If you are writing a literary piece, you can do anything you want, as long as you are understood. It is indeed not idiomatic to separate the verb phrase from its modifier by a colon. However, your ...
fev's user avatar
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3 votes
Accepted

Are "compared with" and "compared to" participle phrases?

The number of people who regularly eat fast food was much higher compared with the prior year. The italicized part is most certainly a past-participial clause (or phrase if you prefer). If it were ...
DW256's user avatar
  • 8,705
3 votes

How would you name the different types of periods? ~ Translating ‘punto seguido’, ‘punto y aparte’ and ‘punto final’

This isn't really a concept that English speakers find necessary to name, but one term you could use for punto y aparte would be "paragraph-final period". For punto final, you could use &...
Acccumulation's user avatar
2 votes

Oxford Comma Conventions

English is inherently ambiguous and no amount of punctuation can solve this. Ever notice that the examples on the internet showing how one style is better than the other are invariably contrived? In ...
Jon Ericson's user avatar
2 votes

Appropriate punctuation for removing letters in offensive words

It's a matter of choice. The AP style guide recommends hyphens If a full quote that contains an obscenity, profanity, of vulgarity cannot be dropped but there is no compelling reason for the ...
Stuart F's user avatar
  • 9,330
2 votes

What do you call a symbol "—||—" for repeating something that has already been written? Does it have a name at all?

As Fumblefingers noted, this is a form of ditto mark. Wikipedia notes that the form -----"----- is used in Russian, Swedish, and Norwegian. Also, some extension of Latex can do these
GEdgar's user avatar
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2 votes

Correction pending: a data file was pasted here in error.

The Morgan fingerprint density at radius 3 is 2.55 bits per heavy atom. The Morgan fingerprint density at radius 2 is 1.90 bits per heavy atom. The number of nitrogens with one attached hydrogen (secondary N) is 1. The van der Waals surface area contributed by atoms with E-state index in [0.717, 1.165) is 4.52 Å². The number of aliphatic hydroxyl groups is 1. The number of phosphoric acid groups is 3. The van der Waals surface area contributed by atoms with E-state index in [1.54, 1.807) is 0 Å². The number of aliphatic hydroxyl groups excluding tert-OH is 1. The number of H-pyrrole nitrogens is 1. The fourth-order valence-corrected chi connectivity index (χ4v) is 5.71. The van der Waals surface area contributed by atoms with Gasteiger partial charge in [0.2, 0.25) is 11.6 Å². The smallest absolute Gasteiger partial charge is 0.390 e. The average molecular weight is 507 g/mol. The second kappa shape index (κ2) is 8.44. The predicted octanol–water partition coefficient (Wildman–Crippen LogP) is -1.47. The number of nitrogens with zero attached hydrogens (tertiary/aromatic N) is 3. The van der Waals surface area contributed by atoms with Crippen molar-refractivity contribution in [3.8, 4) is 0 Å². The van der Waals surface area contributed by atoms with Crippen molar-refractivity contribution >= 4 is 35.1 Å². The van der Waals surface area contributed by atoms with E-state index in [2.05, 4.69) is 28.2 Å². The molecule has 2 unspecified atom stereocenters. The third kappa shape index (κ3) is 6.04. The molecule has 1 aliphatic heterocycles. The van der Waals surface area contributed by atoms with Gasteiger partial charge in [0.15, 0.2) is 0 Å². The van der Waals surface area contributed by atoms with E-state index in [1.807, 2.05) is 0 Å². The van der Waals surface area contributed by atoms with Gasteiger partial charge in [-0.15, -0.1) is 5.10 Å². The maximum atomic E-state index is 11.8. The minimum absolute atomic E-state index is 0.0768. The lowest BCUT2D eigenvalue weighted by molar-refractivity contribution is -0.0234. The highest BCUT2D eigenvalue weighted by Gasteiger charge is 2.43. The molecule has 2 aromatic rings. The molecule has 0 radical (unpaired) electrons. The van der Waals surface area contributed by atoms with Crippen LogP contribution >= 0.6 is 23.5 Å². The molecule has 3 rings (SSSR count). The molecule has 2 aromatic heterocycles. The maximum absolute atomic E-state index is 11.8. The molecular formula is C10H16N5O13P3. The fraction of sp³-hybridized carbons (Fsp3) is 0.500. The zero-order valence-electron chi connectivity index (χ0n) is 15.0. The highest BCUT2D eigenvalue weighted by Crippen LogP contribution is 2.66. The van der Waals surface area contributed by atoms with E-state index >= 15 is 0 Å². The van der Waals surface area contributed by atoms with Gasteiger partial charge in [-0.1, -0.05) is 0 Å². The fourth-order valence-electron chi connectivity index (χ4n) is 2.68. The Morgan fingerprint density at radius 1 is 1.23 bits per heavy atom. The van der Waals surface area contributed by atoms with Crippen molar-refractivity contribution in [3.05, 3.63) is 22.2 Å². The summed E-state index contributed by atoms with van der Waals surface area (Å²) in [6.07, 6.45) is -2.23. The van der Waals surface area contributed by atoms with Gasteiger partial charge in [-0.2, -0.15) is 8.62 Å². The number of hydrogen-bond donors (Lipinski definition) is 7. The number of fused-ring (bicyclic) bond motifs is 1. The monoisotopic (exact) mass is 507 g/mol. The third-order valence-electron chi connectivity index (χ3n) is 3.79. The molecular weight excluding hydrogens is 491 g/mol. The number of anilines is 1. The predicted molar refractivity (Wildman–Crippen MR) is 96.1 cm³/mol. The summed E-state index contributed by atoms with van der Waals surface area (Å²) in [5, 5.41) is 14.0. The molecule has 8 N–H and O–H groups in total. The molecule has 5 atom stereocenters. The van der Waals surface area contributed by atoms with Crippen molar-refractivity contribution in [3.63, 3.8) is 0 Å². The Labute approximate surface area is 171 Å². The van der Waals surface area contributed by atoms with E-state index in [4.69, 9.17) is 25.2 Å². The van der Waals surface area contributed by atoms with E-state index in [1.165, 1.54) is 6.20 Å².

Hyphenation in compound adjectives like "in demand" skills, "on-call" service

As I noted in a comment posted beneath the question almost six years ago, it is extremely common for writers to omit the hyphen in situations such as "Cooling has become one of the most in demand ...
Sven Yargs's user avatar
  • 163k
2 votes

What do you call these symbols on either side of some text?

Sometimes, the term arabesque is used for such decorative elements.
Hagen von Eitzen's user avatar
2 votes
Accepted

Why are quotation marks omitted from this passage from a book from 1897?

This is a matter of style, and The Chicago Manual of Style addresses this at: 13: Quotations and Dialogue 13.43: Unspoken discourse Thought, imagined dialogue, and other internal discourse (also ...
Tinfoil Hat's user avatar
  • 16.5k
2 votes
Accepted

Should there be a comma after the word "and" in this sentence with a subordinate and indendant clause after the word "and"?

The use of the comma is a matter of style, and there are as many places to put a comma as there are styles. The Chicago Manual of Style, for one, addresses your situation in the second scenario (two ...
Tinfoil Hat's user avatar
  • 16.5k
2 votes

An introductory appositive phrase?

An appositive appearing at the beginning of a sentence is generally nonrestrictive (nonessential, nondefining, etc.). In answer choice C, such an appositive is followed by a comma, confirming that it ...
MarcInManhattan's user avatar